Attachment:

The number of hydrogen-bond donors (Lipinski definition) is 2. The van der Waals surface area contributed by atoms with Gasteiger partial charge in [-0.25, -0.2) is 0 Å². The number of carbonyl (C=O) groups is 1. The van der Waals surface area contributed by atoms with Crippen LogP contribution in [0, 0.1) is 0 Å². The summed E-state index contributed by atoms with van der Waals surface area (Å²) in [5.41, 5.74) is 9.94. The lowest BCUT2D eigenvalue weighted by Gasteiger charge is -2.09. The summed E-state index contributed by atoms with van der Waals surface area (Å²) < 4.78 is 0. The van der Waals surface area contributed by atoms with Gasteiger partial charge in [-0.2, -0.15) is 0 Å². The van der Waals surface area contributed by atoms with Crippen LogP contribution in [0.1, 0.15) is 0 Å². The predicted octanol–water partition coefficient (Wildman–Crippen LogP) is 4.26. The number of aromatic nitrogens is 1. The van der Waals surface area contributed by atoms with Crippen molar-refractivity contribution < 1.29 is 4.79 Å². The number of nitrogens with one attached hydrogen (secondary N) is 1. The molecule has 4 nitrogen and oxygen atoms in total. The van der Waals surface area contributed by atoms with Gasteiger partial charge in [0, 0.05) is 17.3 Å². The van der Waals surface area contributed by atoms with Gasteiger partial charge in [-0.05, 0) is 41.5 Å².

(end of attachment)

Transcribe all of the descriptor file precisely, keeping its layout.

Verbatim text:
The number of hydrogen-bond donors (Lipinski definition) is 2. The van der Waals surface area contributed by atoms with Gasteiger partial charge in [-0.25, -0.2) is 0 Å². The number of carbonyl (C=O) groups is 1. The van der Waals surface area contributed by atoms with Crippen LogP contribution in [0, 0.1) is 0 Å². The summed E-state index contributed by atoms with van der Waals surface area (Å²) in [5.41, 5.74) is 9.94. The lowest BCUT2D eigenvalue weighted by Gasteiger charge is -2.09. The summed E-state index contributed by atoms with van der Waals surface area (Å²) < 4.78 is 0. The van der Waals surface area contributed by atoms with Gasteiger partial charge in [-0.2, -0.15) is 0 Å². The van der Waals surface area contributed by atoms with Crippen LogP contribution in [0.1, 0.15) is 0 Å². The predicted octanol–water partition coefficient (Wildman–Crippen LogP) is 4.26. The number of aromatic nitrogens is 1. The van der Waals surface area contributed by atoms with Crippen molar-refractivity contribution < 1.29 is 4.79 Å². The number of nitrogens with one attached hydrogen (secondary N) is 1. The molecule has 4 nitrogen and oxygen atoms in total. The van der Waals surface area contributed by atoms with Gasteiger partial charge in [0, 0.05) is 17.3 Å². The van der Waals surface area contributed by atoms with Gasteiger partial charge in [-0.05, 0) is 41.5 Å².